Linked by Thom Holwerda on Fri 18th Aug 2017 10:41 UTC

Apple is adding an easy way to quickly disable Touch ID in iOS 11. A new setting, designed to automate emergency services calls, lets iPhone users tap the power button quickly five times to call 911. This doesn't automatically dial the emergency services by default, but it brings up the option to and also temporarily disables Touch ID until you enter a passcode. Twitter users discovered the new option in the iOS 11 public beta, and The Verge has verified it works as intended.

It's sad that we live in a world where our devices need features like this, but I commend Apple for doing so.

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RE[5]: What?
by Drumhellar on Fri 18th Aug 2017 20:00 UTC in reply to "RE[4]: What?"
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Can't iPhones already make emergency calls without unlocking them? I thought phones were required to be able to do this.

I fail to see how exactly is it different to force someone to unlock the phone with their finger and to force them to unlock the phone using passcode.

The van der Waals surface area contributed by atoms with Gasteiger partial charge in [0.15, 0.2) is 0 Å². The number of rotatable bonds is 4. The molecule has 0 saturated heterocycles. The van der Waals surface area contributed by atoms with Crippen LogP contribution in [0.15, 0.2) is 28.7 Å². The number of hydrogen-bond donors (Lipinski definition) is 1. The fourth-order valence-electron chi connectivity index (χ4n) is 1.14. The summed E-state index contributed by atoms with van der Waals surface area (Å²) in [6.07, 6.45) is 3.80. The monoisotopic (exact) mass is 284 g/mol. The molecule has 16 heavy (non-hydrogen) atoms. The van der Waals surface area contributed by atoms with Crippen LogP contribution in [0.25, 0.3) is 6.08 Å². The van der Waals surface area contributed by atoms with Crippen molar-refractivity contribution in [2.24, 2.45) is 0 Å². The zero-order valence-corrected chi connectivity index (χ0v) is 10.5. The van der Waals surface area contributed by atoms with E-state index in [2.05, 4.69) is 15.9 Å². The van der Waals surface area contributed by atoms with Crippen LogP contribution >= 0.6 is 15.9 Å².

There is a significant difference. As it stands in the US at least, 5th amendment protections against self incrimination don't apply to physical gestures, so the police can force you to press your finger to the TouchID sensor.

In the case of passwords, it's different (And the constitutional aspects aren't settled).

Courts have gone both ways on whether a person can be compelled to reveal a password, and where the limits are. Whatever the answer is, it isn't "Always" or "Never".

So far, it seems that courts can compel a person to reveal a password (And hold them in contempt if they don't) if they can show that the person does indeed own or otherwise have access to the phone in question.

The 5th amendment often gets sidestepped, because prosecutors generally can't use the person's knowledge of the password (when compelled to reveal it) to connect the person to the evidence on the phone - i.e. the defense can still try to argue that whatever incriminating evidence on the phone is there without knowledge of the defendant, and the prosecutor can't use the person's knowledge of the password to refute this argument - they have to do so with other means.

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